‘There may be some faint and lingering doubt concerning the capacity of Robert Buchanan to write plays, but there surely cannot exist, even in the author’s enthusiastic brain, a hope that ever again will comely Miss Harriett Jay be enabled to enact “a waif.” A more substantial, portly, and apparently well-fed beggar was surely never put forward to enlist our sympathies. Anything more unlike a starving boy, anything less resembling a ragged outcast than this handsome, shapely lady never occurred to any one but the manufacturer of realistic drama. There is not a trace of the characteristics of a boy about this pseudo-pathetic chickweed-and-groundsel seller, with his well-favoured limbs and shambling gait. His attempted snivel and continual crawl have apparently been introduced for the mere purpose of showing how utterly unlike life are the stock characters in modern realistic drama. As a clever writer has already pointed out, the much-persecuted but equally well-favoured Miss Amy Roselle is not “Alone in London” at all, for she is perpetually followed by the epicene vendor of chickweed, who crawls about the floor of the stage, and spoils every situation in what—but for the wearisome boy—might have been made an effective drama. But the truth should be told about realism as applied to modern art on the stage. The well-nurtured and bright-eyed waif is not the only blot on a series of characters and pictures that are about as unlike life in the East-end, or the West-end, as any that could be possibly conceived.’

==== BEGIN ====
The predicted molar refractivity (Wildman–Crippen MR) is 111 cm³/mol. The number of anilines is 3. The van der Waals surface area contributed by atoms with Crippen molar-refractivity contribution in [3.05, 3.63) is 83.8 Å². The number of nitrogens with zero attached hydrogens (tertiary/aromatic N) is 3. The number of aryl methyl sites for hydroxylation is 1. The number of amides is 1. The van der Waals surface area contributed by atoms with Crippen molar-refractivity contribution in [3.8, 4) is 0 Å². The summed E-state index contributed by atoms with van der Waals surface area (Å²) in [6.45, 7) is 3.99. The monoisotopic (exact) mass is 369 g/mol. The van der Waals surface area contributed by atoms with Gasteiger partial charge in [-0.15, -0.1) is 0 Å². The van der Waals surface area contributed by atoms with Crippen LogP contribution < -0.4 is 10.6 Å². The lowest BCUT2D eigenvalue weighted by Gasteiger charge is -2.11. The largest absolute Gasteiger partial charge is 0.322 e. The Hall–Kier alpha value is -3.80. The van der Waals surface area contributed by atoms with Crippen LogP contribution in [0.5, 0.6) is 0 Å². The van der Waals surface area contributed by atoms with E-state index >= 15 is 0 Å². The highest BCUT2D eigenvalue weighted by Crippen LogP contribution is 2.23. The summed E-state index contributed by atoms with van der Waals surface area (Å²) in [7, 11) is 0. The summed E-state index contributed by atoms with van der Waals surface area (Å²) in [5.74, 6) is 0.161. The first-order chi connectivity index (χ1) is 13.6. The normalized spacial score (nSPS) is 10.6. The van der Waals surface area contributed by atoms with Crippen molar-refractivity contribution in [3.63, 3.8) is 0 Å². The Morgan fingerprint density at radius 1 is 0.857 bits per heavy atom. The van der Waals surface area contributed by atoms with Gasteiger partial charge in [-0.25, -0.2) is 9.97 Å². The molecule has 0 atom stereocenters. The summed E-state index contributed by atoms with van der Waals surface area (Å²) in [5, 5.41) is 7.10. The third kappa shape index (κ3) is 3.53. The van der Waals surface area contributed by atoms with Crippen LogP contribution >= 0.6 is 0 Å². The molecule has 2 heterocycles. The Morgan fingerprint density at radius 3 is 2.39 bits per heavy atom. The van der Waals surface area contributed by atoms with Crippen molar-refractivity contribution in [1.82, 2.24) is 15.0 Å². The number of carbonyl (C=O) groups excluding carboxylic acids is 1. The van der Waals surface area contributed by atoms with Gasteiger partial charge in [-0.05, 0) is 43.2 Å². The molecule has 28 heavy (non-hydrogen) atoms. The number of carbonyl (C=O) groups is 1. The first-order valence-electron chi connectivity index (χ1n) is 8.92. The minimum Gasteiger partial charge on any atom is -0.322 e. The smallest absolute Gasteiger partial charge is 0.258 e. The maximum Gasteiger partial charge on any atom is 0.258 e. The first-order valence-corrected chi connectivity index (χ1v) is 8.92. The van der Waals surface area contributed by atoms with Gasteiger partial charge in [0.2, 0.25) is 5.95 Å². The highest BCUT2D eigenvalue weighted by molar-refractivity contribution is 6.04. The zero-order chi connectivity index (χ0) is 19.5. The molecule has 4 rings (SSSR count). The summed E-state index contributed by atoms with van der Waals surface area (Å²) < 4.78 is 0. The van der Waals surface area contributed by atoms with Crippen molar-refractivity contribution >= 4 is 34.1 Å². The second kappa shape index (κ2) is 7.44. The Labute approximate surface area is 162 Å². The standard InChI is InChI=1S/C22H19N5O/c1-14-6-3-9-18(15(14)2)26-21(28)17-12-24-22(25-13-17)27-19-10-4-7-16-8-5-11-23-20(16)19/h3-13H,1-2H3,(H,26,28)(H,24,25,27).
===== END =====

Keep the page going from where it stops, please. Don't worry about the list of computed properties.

In October 1899, reviewing a revival at the Princess’s Theatre, their opinion does not seem to have changed much during the intervening fourteen years:

     “‘Alone in London’ has seen the footlights upon more than one occasion. It is the work of Mr. Robert Buchanan, and about on the level of his poetry. A detailed account of this pasteboard production would be out of place. ... The water of the floodgates also did what it could to atone by its absurdity for the obviousness of the proceedings. So far as one could see from the stalls, it consisted of a large table-cloth violently agitated by many hands, from under which emerged eventually Mr. Cooper triumphant in his shirt sleeves. Here there is no vile plagiarism of the real water of Drury Lane.
     The pit and gallery were as deeply agitated as the table-cloth, and when Mr. Clayton had left his wife to her (dry) death by drowning: “You brute,” sounded clearly enough behind us from more than one guttural throat. Thus was secured popular approval. So remarkable a table-cloth covers much Buchanan.”

And then there’s this review of Fascination which begins: